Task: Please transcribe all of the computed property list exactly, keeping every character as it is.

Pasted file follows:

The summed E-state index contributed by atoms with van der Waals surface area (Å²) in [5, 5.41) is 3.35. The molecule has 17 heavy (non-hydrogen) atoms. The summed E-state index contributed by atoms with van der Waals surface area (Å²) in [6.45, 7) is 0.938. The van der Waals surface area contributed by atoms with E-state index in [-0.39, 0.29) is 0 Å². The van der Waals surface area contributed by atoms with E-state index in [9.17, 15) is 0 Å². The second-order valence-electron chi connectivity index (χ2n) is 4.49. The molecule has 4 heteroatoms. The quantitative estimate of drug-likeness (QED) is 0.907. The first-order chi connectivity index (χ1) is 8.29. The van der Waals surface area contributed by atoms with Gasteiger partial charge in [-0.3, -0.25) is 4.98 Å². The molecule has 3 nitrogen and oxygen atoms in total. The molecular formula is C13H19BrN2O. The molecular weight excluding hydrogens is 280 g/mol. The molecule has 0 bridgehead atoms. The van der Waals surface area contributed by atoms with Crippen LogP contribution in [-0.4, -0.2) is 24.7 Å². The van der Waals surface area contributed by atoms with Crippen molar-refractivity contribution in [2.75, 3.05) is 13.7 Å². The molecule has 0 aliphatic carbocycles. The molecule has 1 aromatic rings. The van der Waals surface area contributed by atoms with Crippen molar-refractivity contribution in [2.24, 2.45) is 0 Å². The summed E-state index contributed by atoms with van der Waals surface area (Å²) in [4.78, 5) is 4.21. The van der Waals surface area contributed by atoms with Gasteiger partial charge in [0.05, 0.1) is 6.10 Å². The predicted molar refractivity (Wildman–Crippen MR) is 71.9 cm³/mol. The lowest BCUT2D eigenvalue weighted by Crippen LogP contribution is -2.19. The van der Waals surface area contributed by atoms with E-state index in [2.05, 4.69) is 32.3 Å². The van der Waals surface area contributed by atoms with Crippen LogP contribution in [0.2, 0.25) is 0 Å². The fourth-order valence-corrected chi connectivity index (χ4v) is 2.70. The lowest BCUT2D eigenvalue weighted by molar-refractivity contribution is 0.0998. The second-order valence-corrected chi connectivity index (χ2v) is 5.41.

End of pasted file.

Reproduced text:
The summed E-state index contributed by atoms with van der Waals surface area (Å²) in [5, 5.41) is 3.35. The molecule has 17 heavy (non-hydrogen) atoms. The summed E-state index contributed by atoms with van der Waals surface area (Å²) in [6.45, 7) is 0.938. The van der Waals surface area contributed by atoms with E-state index in [-0.39, 0.29) is 0 Å². The van der Waals surface area contributed by atoms with E-state index in [9.17, 15) is 0 Å². The second-order valence-electron chi connectivity index (χ2n) is 4.49. The molecule has 4 heteroatoms. The quantitative estimate of drug-likeness (QED) is 0.907. The first-order chi connectivity index (χ1) is 8.29. The van der Waals surface area contributed by atoms with Gasteiger partial charge in [-0.3, -0.25) is 4.98 Å². The molecule has 3 nitrogen and oxygen atoms in total. The molecular formula is C13H19BrN2O. The molecular weight excluding hydrogens is 280 g/mol. The molecule has 0 bridgehead atoms. The van der Waals surface area contributed by atoms with Crippen LogP contribution in [-0.4, -0.2) is 24.7 Å². The van der Waals surface area contributed by atoms with Crippen molar-refractivity contribution in [2.75, 3.05) is 13.7 Å². The molecule has 0 aliphatic carbocycles. The molecule has 1 aromatic rings. The van der Waals surface area contributed by atoms with Crippen molar-refractivity contribution in [2.24, 2.45) is 0 Å². The summed E-state index contributed by atoms with van der Waals surface area (Å²) in [4.78, 5) is 4.21. The van der Waals surface area contributed by atoms with Gasteiger partial charge in [0.05, 0.1) is 6.10 Å². The predicted molar refractivity (Wildman–Crippen MR) is 71.9 cm³/mol. The lowest BCUT2D eigenvalue weighted by Crippen LogP contribution is -2.19. The van der Waals surface area contributed by atoms with E-state index in [2.05, 4.69) is 32.3 Å². The van der Waals surface area contributed by atoms with Crippen LogP contribution in [0.2, 0.25) is 0 Å². The fourth-order valence-corrected chi connectivity index (χ4v) is 2.70. The lowest BCUT2D eigenvalue weighted by molar-refractivity contribution is 0.0998. The second-order valence-corrected chi connectivity index (χ2v) is 5.41.